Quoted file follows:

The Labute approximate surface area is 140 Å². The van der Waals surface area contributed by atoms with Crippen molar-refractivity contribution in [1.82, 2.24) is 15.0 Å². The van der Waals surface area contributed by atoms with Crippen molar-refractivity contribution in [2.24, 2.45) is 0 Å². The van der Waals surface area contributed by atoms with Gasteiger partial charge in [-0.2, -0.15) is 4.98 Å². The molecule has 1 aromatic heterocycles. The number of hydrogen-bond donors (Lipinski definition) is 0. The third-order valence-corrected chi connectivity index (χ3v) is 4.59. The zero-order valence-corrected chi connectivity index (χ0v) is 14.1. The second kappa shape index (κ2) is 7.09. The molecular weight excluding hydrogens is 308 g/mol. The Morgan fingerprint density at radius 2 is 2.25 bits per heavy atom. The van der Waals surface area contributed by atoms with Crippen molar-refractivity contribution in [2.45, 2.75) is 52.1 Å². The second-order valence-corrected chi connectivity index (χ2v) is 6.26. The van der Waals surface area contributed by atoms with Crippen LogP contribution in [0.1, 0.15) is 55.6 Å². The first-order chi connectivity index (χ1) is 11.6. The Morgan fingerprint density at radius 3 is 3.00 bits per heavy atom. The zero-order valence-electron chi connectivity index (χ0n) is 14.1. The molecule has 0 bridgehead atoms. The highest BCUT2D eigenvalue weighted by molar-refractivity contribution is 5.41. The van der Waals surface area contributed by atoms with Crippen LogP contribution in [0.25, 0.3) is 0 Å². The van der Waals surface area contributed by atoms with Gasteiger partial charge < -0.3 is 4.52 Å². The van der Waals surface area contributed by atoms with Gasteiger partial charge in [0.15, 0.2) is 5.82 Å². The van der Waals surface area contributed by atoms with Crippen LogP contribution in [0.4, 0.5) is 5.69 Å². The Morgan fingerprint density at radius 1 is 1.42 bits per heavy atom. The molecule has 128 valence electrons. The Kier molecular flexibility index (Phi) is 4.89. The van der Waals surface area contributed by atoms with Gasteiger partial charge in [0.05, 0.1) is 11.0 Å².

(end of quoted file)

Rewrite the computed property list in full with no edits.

The Labute approximate surface area is 140 Å². The van der Waals surface area contributed by atoms with Crippen molar-refractivity contribution in [1.82, 2.24) is 15.0 Å². The van der Waals surface area contributed by atoms with Crippen molar-refractivity contribution in [2.24, 2.45) is 0 Å². The van der Waals surface area contributed by atoms with Gasteiger partial charge in [-0.2, -0.15) is 4.98 Å². The molecule has 1 aromatic heterocycles. The number of hydrogen-bond donors (Lipinski definition) is 0. The third-order valence-corrected chi connectivity index (χ3v) is 4.59. The zero-order valence-corrected chi connectivity index (χ0v) is 14.1. The second kappa shape index (κ2) is 7.09. The molecular weight excluding hydrogens is 308 g/mol. The Morgan fingerprint density at radius 2 is 2.25 bits per heavy atom. The van der Waals surface area contributed by atoms with Crippen molar-refractivity contribution in [2.45, 2.75) is 52.1 Å². The second-order valence-corrected chi connectivity index (χ2v) is 6.26. The van der Waals surface area contributed by atoms with Crippen LogP contribution in [0.1, 0.15) is 55.6 Å². The first-order chi connectivity index (χ1) is 11.6. The Morgan fingerprint density at radius 3 is 3.00 bits per heavy atom. The zero-order valence-electron chi connectivity index (χ0n) is 14.1. The molecule has 0 bridgehead atoms. The highest BCUT2D eigenvalue weighted by molar-refractivity contribution is 5.41. The van der Waals surface area contributed by atoms with Crippen LogP contribution in [0.25, 0.3) is 0 Å². The van der Waals surface area contributed by atoms with Gasteiger partial charge < -0.3 is 4.52 Å². The van der Waals surface area contributed by atoms with Gasteiger partial charge in [0.15, 0.2) is 5.82 Å². The van der Waals surface area contributed by atoms with Crippen LogP contribution in [0.4, 0.5) is 5.69 Å². The Morgan fingerprint density at radius 1 is 1.42 bits per heavy atom. The molecule has 128 valence electrons. The Kier molecular flexibility index (Phi) is 4.89. The van der Waals surface area contributed by atoms with Gasteiger partial charge in [0.05, 0.1) is 11.0 Å².